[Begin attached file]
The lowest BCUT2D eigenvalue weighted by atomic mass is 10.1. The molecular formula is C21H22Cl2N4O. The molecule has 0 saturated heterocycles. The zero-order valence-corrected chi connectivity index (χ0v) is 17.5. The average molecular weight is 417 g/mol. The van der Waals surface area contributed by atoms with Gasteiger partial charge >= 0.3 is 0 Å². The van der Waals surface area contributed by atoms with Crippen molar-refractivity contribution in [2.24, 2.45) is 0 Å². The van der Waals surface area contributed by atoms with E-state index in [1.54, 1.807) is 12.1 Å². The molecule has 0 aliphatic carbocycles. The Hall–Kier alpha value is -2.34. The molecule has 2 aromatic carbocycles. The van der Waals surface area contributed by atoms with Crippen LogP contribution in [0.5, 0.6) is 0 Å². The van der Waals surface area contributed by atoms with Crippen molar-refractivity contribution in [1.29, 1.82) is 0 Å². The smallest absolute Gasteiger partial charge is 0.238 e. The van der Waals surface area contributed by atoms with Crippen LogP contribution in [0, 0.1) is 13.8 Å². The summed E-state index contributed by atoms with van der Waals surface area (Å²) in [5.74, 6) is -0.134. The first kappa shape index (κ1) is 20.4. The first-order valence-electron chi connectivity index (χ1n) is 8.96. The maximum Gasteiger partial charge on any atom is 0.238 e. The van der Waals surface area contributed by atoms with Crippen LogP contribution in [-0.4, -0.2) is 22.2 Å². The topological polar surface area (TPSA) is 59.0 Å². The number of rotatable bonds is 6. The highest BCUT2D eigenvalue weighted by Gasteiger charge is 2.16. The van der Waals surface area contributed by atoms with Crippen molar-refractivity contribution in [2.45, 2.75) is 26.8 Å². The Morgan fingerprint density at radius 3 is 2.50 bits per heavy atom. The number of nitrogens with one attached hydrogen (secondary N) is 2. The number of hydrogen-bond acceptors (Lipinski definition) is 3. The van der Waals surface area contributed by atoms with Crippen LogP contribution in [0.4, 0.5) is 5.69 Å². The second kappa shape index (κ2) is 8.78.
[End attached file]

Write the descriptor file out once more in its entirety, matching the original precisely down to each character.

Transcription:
The lowest BCUT2D eigenvalue weighted by atomic mass is 10.1. The molecular formula is C21H22Cl2N4O. The molecule has 0 saturated heterocycles. The zero-order valence-corrected chi connectivity index (χ0v) is 17.5. The average molecular weight is 417 g/mol. The van der Waals surface area contributed by atoms with Gasteiger partial charge >= 0.3 is 0 Å². The van der Waals surface area contributed by atoms with Crippen molar-refractivity contribution in [2.24, 2.45) is 0 Å². The van der Waals surface area contributed by atoms with E-state index in [1.54, 1.807) is 12.1 Å². The molecule has 0 aliphatic carbocycles. The Hall–Kier alpha value is -2.34. The molecule has 2 aromatic carbocycles. The van der Waals surface area contributed by atoms with Crippen LogP contribution in [0.5, 0.6) is 0 Å². The van der Waals surface area contributed by atoms with Crippen molar-refractivity contribution in [1.29, 1.82) is 0 Å². The smallest absolute Gasteiger partial charge is 0.238 e. The van der Waals surface area contributed by atoms with Crippen LogP contribution in [0, 0.1) is 13.8 Å². The summed E-state index contributed by atoms with van der Waals surface area (Å²) in [5.74, 6) is -0.134. The first kappa shape index (κ1) is 20.4. The first-order valence-electron chi connectivity index (χ1n) is 8.96. The maximum Gasteiger partial charge on any atom is 0.238 e. The van der Waals surface area contributed by atoms with Crippen LogP contribution in [-0.4, -0.2) is 22.2 Å². The topological polar surface area (TPSA) is 59.0 Å². The number of rotatable bonds is 6. The highest BCUT2D eigenvalue weighted by Gasteiger charge is 2.16. The van der Waals surface area contributed by atoms with Crippen molar-refractivity contribution in [2.45, 2.75) is 26.8 Å². The Morgan fingerprint density at radius 3 is 2.50 bits per heavy atom. The number of nitrogens with one attached hydrogen (secondary N) is 2. The number of hydrogen-bond acceptors (Lipinski definition) is 3. The van der Waals surface area contributed by atoms with Crippen LogP contribution in [0.4, 0.5) is 5.69 Å². The second kappa shape index (κ2) is 8.78.